Stems: slender, simple. Leaves: linear. Flowers: solitary at the ends of elongated erect peduncles; calyx-lobes lanceolate, acuminate, their mid-ribs decurrent on the tube; corolla narrowly-campanulate, its lobes spatulate-oblong, fringed on both sides, and almost toothed around the apex.
A lovely deep blue Gentian, found in moist places, but not very common. When the days begin to shorten and the earth is flooded with the final glory of those scarlets and yellows that precede and presage decay, then like a beautiful benediction the Gentians, "coloured with Heaven's own blue," are spread abroad, opening their petals to the sunshine at midday and closing them again suddenly at the first touch of the chill winds that blow off the ice-fields.
In the early fall of the year, "Then doth thy sweet and quiet eye Look through its fringes to the sky, Blue, blue, as if that sky let fall A flower from its cerulean wall."
There lies at all times a curious silvery tinge upon the exterior of the four large fringed lobes of the corolla, which are delicately and darkly veined. The two outer calyx-lobes are longer and narrower than the two inner ones, and the buds are very long and pointed. Whenever you try to pick one of these Gentians, you will find that the whole plant comes up out of the ground at the slightest pull. They are extremely elusive flowers, seldom reappearing in the same place for two consecutive years, since, being annuals, and therefore perpetuated by seed alone, their reappearance the following season depends altogether upon the direction of the wind which blows the little hairy scales hither and thither, and by good fortune deposits a few where the moist earth enables them to germinate.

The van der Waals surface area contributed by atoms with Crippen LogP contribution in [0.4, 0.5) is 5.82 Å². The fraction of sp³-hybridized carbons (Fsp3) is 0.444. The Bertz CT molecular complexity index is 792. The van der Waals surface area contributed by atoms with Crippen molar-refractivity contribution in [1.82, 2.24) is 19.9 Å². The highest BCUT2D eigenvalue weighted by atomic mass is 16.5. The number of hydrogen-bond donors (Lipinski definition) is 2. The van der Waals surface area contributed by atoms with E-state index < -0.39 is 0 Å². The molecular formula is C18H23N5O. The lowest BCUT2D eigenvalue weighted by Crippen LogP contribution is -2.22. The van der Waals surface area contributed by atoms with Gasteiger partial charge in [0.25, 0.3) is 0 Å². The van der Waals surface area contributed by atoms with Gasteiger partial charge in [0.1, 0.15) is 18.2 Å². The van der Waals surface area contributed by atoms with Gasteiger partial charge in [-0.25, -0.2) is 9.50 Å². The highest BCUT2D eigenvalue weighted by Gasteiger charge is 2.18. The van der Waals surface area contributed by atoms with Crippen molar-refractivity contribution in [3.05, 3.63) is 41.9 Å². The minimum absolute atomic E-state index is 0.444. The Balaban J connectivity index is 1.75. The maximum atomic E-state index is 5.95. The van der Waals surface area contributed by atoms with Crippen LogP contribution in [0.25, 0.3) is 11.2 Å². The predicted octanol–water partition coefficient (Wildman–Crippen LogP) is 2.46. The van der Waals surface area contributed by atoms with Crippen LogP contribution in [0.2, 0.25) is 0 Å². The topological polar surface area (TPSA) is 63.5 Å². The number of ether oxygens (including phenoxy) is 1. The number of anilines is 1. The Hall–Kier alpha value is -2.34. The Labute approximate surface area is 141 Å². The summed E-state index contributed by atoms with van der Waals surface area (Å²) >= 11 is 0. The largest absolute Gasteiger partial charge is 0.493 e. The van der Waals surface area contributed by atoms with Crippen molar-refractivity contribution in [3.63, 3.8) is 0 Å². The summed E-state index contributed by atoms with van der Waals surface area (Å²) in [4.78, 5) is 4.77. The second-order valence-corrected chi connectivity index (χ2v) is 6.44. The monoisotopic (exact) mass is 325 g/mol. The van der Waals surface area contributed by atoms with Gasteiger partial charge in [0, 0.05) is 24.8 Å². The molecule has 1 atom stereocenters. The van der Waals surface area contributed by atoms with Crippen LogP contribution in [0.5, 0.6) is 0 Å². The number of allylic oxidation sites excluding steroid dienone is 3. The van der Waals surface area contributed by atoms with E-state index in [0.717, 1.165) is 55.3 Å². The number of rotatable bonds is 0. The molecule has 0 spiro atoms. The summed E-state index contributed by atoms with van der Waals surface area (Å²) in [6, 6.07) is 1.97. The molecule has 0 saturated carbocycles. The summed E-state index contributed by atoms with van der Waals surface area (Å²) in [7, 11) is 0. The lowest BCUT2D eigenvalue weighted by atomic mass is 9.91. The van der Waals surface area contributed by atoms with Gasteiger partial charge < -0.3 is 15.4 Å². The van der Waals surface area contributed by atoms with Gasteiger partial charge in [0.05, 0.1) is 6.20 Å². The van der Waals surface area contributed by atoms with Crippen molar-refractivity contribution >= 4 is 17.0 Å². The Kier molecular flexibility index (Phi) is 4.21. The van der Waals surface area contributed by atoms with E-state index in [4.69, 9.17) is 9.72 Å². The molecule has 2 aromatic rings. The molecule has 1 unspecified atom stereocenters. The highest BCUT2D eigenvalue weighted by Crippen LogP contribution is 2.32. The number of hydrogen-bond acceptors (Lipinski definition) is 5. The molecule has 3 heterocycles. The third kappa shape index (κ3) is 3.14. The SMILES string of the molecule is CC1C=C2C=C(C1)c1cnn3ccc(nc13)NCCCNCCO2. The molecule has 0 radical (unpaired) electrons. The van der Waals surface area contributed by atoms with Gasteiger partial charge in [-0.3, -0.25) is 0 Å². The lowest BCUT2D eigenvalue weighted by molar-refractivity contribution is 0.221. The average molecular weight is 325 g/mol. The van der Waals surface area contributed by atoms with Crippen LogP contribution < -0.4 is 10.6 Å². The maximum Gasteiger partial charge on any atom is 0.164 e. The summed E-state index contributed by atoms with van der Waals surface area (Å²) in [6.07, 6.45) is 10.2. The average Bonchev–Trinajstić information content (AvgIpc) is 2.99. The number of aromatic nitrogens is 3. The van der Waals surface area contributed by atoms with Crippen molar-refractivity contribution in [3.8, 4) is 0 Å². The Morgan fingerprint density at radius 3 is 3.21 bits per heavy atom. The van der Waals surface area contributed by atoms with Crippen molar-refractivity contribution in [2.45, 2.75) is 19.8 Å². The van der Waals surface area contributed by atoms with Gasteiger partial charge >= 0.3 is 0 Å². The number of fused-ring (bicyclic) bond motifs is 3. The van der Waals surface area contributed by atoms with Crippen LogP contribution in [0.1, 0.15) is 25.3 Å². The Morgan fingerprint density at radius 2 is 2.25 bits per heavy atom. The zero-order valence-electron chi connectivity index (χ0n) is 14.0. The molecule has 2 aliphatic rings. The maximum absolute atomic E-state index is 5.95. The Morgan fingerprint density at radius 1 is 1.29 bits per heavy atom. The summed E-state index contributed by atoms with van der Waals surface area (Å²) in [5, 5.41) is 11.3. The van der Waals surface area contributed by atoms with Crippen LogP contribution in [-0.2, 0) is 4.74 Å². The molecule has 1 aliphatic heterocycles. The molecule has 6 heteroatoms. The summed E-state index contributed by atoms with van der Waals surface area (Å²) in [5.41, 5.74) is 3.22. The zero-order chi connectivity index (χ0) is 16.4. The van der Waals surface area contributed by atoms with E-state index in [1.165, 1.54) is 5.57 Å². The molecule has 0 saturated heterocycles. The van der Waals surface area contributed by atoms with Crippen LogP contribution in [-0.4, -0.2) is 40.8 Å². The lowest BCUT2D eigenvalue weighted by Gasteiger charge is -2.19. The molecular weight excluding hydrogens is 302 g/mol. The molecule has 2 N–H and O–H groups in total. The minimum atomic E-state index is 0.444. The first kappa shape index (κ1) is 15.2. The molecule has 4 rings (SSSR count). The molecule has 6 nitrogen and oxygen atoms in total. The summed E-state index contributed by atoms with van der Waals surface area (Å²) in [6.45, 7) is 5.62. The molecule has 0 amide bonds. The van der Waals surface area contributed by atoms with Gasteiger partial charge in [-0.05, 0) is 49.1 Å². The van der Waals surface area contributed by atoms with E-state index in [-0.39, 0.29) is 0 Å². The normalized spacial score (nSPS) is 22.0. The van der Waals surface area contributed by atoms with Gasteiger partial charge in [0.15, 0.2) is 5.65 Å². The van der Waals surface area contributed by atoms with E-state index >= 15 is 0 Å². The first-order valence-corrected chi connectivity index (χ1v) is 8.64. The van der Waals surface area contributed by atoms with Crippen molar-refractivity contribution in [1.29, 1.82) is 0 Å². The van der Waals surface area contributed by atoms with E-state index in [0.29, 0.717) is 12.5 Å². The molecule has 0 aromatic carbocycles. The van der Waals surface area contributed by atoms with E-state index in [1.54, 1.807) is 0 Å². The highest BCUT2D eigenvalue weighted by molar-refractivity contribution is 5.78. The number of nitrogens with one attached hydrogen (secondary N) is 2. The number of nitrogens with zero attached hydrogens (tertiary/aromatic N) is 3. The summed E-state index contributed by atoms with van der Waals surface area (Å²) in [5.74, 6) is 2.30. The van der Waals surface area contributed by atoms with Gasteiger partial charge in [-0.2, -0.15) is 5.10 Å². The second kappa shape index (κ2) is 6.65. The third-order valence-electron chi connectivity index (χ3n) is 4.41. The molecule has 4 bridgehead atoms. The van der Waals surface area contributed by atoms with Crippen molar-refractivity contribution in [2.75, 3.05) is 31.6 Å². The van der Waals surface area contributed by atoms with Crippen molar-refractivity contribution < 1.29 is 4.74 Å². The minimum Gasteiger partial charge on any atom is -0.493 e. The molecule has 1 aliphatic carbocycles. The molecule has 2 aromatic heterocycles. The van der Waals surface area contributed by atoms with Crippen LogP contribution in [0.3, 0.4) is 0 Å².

Gentiana Amarella var. acuta, or Northern Gentian, may readily be distinguished by the fringed crown set within the throat of the corolla-tube. The flowers are quite numerous, growing in clusters on short stiff stalks that spring out of the main stem; they are usually pinkish-purple, but sometimes white. The traveller should specially note that the corolla is divided into five lobes at the top, and that the tiny roots grow close to the surface of the soil and are very easily pulled up.